Michael Kinsley argues in Bloomberg View 1) that striking down the mandate would call into question decades of commerce-clause jurisprudence, making even the Civil Rights Act of 1964 vulnerable and 2) that nobody argued the mandate was unconstitutional until after Obamacare passed.
As for the first argument: Well, maybe, but I suspect that any opinion striking down the mandate would be pretty careful to distinguish precedents. The legal briefs against the mandate are not generally asking for the last few decades of commerce-clause precedents to be overruled; they’re arguing that upholding the mandate would go beyond those precedents.
As for the second argument: The factual premise is false, although it is certainly true that the constitutionality of the law became more of an issue once the law was enacted. But leave that aside. If the argument that “nobody told us the law was unconstitutional at the time” has any bearing on the question of whether the law is unconstitutional, then what do we make of the many, many laws that the Supreme Court has struck down even though they were on the books for decades without anyone’s questioning their constitutionality? Most of the laws nullified by Roe v. Wade had been in place for decades, as had the laws invalidated by Lawrence v. Texas. As far as I know, nobody questioned the constitutionality of these laws for most of their existence.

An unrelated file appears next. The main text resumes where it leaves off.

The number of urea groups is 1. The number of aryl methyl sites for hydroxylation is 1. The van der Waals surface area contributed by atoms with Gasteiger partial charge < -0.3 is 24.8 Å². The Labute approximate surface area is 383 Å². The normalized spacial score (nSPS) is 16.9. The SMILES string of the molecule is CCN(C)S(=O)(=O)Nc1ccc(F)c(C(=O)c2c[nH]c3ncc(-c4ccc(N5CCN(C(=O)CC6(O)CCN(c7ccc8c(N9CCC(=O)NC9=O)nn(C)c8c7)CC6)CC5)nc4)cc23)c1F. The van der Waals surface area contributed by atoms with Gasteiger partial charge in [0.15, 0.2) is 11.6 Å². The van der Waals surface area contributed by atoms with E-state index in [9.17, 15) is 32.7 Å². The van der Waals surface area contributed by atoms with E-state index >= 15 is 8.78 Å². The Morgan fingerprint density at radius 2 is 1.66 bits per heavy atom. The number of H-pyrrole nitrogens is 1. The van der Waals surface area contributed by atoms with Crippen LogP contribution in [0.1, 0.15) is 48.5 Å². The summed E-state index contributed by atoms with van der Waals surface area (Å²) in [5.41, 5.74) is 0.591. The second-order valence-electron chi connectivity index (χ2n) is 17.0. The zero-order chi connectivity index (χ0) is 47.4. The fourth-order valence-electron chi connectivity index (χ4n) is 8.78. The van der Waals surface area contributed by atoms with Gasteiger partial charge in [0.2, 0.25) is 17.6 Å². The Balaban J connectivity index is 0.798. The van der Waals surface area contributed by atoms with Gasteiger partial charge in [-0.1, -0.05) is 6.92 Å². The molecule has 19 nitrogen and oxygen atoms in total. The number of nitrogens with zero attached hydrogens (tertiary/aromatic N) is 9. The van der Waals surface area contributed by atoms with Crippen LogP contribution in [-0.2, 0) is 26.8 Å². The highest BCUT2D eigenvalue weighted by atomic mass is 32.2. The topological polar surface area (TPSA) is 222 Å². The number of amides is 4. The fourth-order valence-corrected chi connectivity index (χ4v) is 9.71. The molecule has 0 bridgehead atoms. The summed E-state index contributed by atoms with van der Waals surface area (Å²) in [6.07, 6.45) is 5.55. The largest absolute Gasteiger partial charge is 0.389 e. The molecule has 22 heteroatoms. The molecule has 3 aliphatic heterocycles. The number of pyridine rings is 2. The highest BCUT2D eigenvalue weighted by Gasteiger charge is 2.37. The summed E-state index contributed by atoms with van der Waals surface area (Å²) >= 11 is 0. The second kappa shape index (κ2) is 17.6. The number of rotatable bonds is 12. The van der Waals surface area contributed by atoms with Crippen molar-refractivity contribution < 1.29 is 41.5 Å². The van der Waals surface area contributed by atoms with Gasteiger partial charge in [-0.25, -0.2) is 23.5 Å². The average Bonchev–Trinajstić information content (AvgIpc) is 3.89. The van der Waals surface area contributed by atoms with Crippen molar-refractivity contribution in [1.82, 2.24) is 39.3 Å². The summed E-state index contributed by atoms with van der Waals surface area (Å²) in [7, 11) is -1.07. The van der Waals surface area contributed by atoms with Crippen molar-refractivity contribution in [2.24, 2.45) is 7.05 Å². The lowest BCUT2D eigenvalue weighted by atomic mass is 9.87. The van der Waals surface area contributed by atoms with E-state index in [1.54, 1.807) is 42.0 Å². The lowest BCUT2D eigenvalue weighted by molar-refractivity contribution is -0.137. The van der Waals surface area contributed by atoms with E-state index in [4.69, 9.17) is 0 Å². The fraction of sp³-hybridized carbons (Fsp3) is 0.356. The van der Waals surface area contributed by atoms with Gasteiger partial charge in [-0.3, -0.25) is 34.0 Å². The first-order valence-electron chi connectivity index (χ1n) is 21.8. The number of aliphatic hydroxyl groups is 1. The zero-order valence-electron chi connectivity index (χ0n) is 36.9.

(Kinsley, by the way, says “it is generally considered” that the Court was right in Lawrence, which also seems to me to be a false statement.)